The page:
2.3. A desirable plan for the organization of a paper is the following: (a) Abstract, (b) Introduction, (c) Materials and Methods, (d) Results, (e) Discussion, (f) Acknowledgments, (g) References.  For the Case report, the presentation should be followed as a Title page, Case History, Clinical Presentations, Diagnostic Testing, and Assessments.

(*) Title page should include the following items.


a. Full names of all authors. A footnote to an author, indicating the address, should be given on the title page using numbers.

b. The institutions in which the work was carried out. Identify the affiliations of all authors and their institutions, departments or organizations by use of superscript numbers.

c. A short running title of fewer than 60 characters.

d. The name, phone and fax number, complete postal and e-mail address of the person to whom correspondence should be sent.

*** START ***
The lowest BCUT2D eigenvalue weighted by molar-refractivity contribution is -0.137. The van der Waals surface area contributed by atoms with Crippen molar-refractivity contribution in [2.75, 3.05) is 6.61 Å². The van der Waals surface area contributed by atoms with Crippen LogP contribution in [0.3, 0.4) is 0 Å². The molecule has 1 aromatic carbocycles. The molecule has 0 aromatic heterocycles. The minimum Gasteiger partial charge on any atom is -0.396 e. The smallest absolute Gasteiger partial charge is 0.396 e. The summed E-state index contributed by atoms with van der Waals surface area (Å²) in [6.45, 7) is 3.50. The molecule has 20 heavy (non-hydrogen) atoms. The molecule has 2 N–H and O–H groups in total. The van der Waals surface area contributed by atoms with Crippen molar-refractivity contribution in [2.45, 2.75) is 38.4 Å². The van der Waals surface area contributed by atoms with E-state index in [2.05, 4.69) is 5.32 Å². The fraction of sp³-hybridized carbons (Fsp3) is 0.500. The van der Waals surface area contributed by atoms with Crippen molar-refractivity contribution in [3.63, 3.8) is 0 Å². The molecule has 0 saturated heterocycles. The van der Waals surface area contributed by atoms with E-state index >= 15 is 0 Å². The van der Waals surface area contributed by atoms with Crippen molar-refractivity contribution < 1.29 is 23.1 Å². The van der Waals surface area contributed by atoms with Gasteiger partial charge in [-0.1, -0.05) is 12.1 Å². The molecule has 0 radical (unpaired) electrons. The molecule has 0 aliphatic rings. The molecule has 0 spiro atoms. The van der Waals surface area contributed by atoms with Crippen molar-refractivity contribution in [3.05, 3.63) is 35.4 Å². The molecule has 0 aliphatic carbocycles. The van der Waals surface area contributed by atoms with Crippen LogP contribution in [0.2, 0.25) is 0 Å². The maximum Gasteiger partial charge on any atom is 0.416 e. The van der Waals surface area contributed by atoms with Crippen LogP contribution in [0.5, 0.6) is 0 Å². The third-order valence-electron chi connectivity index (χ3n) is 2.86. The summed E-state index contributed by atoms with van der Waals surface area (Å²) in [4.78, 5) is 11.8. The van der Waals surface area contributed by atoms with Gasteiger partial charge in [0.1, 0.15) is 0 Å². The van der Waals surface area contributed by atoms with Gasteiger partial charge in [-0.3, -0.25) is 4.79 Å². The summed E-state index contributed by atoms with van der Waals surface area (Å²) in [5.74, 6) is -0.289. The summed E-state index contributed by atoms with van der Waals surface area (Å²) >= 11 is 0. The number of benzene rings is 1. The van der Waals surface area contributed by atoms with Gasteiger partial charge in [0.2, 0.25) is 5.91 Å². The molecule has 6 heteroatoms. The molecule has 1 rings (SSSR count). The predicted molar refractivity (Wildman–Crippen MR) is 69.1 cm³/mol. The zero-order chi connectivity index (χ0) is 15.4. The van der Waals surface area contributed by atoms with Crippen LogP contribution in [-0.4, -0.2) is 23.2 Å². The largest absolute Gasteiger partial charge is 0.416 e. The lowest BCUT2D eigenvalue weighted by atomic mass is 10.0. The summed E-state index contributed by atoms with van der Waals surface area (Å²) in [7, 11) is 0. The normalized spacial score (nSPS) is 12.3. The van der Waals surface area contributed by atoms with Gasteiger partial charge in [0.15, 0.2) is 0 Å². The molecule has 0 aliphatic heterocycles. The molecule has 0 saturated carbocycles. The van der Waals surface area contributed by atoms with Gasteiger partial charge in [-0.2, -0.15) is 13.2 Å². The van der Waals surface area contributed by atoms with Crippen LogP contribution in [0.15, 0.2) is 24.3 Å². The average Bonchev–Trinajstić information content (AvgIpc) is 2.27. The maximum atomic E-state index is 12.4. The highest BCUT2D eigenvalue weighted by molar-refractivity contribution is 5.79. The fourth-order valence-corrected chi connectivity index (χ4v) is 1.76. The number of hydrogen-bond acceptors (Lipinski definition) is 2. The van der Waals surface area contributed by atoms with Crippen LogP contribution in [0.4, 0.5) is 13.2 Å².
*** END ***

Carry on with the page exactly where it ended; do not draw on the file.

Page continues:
(*) Every paper must begin with a brief abstract (up to 250 words) in a structured manner presenting Background, Objectives, Methods, Result, and Conclusions. The abstract should be understandable to no specialists as well as specialists in the field. Hence, the author should avoid using specialized terms and abbreviations. At the end of the abstract page, the author should supply 5 keywords descriptive of the research carried out.


(*) An introduction should state the purpose of the investigation and relation to author works in the same field, but should not include an extensive review of the literature.


(*) Methods should be brief, but adequate for the repetition of the work by a qualified operator. Refer to previously published procedures employed in the work by the citation of both the original description and pertinent published modifications. Do not include extensive write-up unless they present substantially new modifications. Manufactures cited in the text should be styled/for example, as Sigma Chemical Co. (St. Louis, USA).